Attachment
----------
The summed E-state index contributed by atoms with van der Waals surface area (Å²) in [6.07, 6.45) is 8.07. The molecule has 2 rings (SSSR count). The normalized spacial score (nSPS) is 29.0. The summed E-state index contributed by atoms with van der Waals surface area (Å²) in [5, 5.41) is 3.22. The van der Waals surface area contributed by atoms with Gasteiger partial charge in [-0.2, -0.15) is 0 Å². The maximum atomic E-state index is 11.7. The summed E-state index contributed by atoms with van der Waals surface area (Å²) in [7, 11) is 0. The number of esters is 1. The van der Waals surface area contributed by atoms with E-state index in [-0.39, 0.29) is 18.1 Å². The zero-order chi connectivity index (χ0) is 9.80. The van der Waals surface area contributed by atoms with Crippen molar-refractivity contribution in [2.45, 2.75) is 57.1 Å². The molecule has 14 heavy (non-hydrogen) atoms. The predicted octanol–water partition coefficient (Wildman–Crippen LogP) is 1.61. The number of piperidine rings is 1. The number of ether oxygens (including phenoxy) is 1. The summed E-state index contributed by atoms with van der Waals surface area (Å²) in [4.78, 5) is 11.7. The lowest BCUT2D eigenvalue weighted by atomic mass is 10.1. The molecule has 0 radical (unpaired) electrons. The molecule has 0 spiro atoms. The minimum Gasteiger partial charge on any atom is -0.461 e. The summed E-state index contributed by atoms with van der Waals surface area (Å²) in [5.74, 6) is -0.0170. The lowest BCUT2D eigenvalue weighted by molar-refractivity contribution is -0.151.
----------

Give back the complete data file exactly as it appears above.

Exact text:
The summed E-state index contributed by atoms with van der Waals surface area (Å²) in [6.07, 6.45) is 8.07. The molecule has 2 rings (SSSR count). The normalized spacial score (nSPS) is 29.0. The summed E-state index contributed by atoms with van der Waals surface area (Å²) in [5, 5.41) is 3.22. The van der Waals surface area contributed by atoms with Gasteiger partial charge in [-0.2, -0.15) is 0 Å². The maximum atomic E-state index is 11.7. The summed E-state index contributed by atoms with van der Waals surface area (Å²) in [7, 11) is 0. The number of esters is 1. The van der Waals surface area contributed by atoms with E-state index in [-0.39, 0.29) is 18.1 Å². The zero-order chi connectivity index (χ0) is 9.80. The van der Waals surface area contributed by atoms with Crippen molar-refractivity contribution in [2.45, 2.75) is 57.1 Å². The molecule has 14 heavy (non-hydrogen) atoms. The predicted octanol–water partition coefficient (Wildman–Crippen LogP) is 1.61. The number of piperidine rings is 1. The number of ether oxygens (including phenoxy) is 1. The summed E-state index contributed by atoms with van der Waals surface area (Å²) in [4.78, 5) is 11.7. The lowest BCUT2D eigenvalue weighted by atomic mass is 10.1. The molecule has 0 radical (unpaired) electrons. The molecule has 0 spiro atoms. The minimum Gasteiger partial charge on any atom is -0.461 e. The summed E-state index contributed by atoms with van der Waals surface area (Å²) in [5.74, 6) is -0.0170. The lowest BCUT2D eigenvalue weighted by molar-refractivity contribution is -0.151.